Despite a cold spell in northeast Florida last week, this winter — which ended Sunday — ranks as the fourth warmest on record for Jacksonville.


Fewer than 20 days fell below 40 degrees here during the three-month period, according to data from the National Weather Service. That makes it the warmest winter in 60 years, the data states, with years in the 1930s, 40s and 50s cinching top spots.

“Most of the eastern United States has been fairly warm this year,”said Dr. David Zierden, state climatologist with the Florida Climate Center. “It’s been the fifth warmest for the entire country, so the trend hasn’t been confined to Florida.”

Florida saw its third warmest winter, while temperatures in cities such as Miami and Ft. Myers soared to the highest on record.

Jacksonville’s average temperature for the 2016-17 season sits at 60.8 degrees, an almost six-point increase above normal here in the Bold City. The area’s warmest day, a balmy 87 degrees, fell on Feb. 28, while its coldest day likely came during last week’s unusual weather.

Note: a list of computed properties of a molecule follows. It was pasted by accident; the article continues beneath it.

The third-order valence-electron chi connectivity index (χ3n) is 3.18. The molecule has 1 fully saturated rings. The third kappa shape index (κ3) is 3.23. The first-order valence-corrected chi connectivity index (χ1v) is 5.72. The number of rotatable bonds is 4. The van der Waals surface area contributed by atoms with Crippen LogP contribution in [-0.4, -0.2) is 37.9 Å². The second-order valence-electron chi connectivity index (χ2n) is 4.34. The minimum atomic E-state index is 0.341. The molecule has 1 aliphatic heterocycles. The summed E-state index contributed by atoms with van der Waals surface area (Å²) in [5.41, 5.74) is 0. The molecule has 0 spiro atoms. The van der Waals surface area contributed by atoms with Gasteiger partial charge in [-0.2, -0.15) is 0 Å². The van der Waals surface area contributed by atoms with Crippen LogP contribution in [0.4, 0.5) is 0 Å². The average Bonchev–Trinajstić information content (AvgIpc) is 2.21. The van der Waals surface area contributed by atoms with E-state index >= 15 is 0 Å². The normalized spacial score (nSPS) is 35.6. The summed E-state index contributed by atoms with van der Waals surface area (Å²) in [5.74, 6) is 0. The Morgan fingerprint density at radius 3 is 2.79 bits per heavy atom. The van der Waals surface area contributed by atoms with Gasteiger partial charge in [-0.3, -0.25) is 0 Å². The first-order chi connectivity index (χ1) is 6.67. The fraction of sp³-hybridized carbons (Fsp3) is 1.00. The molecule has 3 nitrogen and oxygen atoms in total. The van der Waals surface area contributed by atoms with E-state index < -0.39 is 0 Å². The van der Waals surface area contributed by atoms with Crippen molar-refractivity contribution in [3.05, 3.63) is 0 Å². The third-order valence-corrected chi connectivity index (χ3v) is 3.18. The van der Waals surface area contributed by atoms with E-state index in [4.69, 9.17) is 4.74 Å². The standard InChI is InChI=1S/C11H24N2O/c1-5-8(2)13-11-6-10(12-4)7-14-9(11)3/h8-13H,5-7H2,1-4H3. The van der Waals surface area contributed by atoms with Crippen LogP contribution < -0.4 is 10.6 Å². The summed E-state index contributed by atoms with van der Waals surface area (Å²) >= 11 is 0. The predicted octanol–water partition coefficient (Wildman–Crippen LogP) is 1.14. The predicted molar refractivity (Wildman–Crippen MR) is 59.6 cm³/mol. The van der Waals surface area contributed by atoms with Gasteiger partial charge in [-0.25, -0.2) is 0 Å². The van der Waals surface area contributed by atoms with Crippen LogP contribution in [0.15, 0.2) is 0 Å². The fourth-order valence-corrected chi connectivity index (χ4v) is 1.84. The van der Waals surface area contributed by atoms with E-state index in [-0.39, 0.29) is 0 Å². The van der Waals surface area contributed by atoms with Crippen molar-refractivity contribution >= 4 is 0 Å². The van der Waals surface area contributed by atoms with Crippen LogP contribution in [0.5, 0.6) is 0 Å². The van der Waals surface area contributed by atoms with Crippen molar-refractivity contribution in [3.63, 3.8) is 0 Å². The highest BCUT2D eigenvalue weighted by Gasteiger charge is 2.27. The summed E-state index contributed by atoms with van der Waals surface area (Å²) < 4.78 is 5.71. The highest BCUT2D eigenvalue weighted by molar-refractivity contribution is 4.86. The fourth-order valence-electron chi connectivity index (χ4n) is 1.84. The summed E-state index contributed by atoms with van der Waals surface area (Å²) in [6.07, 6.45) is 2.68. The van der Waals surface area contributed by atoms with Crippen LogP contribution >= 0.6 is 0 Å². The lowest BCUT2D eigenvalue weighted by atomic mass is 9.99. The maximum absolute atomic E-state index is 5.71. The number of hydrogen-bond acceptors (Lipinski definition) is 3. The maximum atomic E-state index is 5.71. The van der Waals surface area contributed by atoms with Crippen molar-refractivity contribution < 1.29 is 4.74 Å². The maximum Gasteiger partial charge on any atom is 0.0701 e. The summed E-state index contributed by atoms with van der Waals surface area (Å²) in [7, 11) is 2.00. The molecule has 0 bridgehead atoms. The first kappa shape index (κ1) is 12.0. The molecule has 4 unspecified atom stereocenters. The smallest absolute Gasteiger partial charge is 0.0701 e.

Unverified data indicate temperatures fell on Thursday, March 16, to a record-setting 21 degrees. If confirmed, that temperature could become the coldest ever recorded for the state of Florida this close to spring.

Despite the chilly last days of winter, the jacket-less season comes as an outlier among the last five or so years. Two of the last four winters saw at least 20 days in the 30s and 20s, while two of them hit at least 30 days in the 30s and 20s.

Zierden says he doesn’t see a warming trend — and this year’s warm winter is not enough to predict anything uncommon for the coming spring and summer.

Winters here in the Sunshine State aren’t getting consistently hotter, despite public speculation, Zierden added. This winter, he said, is just part of a natural variability.

“Certainly, the earth and the globe as a whole are warming,” Zierden said. “But, here in North Florida, we haven’t seen that.”

Climatologists attribute this to Florida’s watery surroundings, but Zierden says it is still a broad question his field is trying to answer. When will Florida catch up with the rest of the world?

As of right now, there isn’t an answer.

What can be seen among scientists are the impacts of unusually warm temperatures on Florida and south Georgia’s agricultural crops. Flowering fruits may have bloomed earlier than they normally would have, Zierden said. Then, the cold spell flowed into the area — and could have resulted in damage to such plants.